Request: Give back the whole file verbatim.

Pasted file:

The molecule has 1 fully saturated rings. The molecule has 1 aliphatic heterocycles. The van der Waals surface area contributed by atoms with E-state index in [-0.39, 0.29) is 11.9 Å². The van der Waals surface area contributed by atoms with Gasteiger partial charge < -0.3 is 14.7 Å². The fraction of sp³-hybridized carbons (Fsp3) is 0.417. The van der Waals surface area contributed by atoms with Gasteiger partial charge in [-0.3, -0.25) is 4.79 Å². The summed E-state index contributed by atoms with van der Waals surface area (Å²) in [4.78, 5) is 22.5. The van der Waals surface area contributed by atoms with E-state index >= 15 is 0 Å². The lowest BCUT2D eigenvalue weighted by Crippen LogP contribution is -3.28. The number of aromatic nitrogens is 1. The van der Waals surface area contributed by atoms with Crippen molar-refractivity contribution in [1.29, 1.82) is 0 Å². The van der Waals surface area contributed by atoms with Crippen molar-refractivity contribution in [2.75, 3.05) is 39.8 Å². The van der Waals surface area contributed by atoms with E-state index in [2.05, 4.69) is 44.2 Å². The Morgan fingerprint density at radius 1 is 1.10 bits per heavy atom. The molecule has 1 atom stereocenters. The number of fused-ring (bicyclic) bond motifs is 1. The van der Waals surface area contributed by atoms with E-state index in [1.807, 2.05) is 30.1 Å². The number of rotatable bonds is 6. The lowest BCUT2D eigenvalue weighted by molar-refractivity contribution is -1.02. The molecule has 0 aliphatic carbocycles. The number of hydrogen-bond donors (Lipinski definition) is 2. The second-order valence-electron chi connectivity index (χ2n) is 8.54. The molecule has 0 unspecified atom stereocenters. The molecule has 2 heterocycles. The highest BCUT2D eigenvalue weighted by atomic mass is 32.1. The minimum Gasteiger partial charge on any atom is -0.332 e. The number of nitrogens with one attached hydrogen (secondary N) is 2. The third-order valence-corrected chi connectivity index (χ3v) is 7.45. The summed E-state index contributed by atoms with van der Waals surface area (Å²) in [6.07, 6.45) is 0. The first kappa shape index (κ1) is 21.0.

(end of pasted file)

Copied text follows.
The molecule has 1 fully saturated rings. The molecule has 1 aliphatic heterocycles. The van der Waals surface area contributed by atoms with E-state index in [-0.39, 0.29) is 11.9 Å². The van der Waals surface area contributed by atoms with Gasteiger partial charge < -0.3 is 14.7 Å². The fraction of sp³-hybridized carbons (Fsp3) is 0.417. The van der Waals surface area contributed by atoms with Gasteiger partial charge in [-0.3, -0.25) is 4.79 Å². The summed E-state index contributed by atoms with van der Waals surface area (Å²) in [4.78, 5) is 22.5. The van der Waals surface area contributed by atoms with E-state index >= 15 is 0 Å². The lowest BCUT2D eigenvalue weighted by Crippen LogP contribution is -3.28. The number of aromatic nitrogens is 1. The van der Waals surface area contributed by atoms with Crippen molar-refractivity contribution in [1.29, 1.82) is 0 Å². The van der Waals surface area contributed by atoms with Crippen molar-refractivity contribution in [2.75, 3.05) is 39.8 Å². The van der Waals surface area contributed by atoms with E-state index in [2.05, 4.69) is 44.2 Å². The Morgan fingerprint density at radius 1 is 1.10 bits per heavy atom. The molecule has 1 atom stereocenters. The number of fused-ring (bicyclic) bond motifs is 1. The van der Waals surface area contributed by atoms with E-state index in [1.807, 2.05) is 30.1 Å². The number of rotatable bonds is 6. The lowest BCUT2D eigenvalue weighted by molar-refractivity contribution is -1.02. The molecule has 0 aliphatic carbocycles. The number of hydrogen-bond donors (Lipinski definition) is 2. The second-order valence-electron chi connectivity index (χ2n) is 8.54. The molecule has 0 unspecified atom stereocenters. The molecule has 2 heterocycles. The highest BCUT2D eigenvalue weighted by atomic mass is 32.1. The minimum Gasteiger partial charge on any atom is -0.332 e. The number of nitrogens with one attached hydrogen (secondary N) is 2. The third-order valence-corrected chi connectivity index (χ3v) is 7.45. The summed E-state index contributed by atoms with van der Waals surface area (Å²) in [6.07, 6.45) is 0. The first kappa shape index (κ1) is 21.0.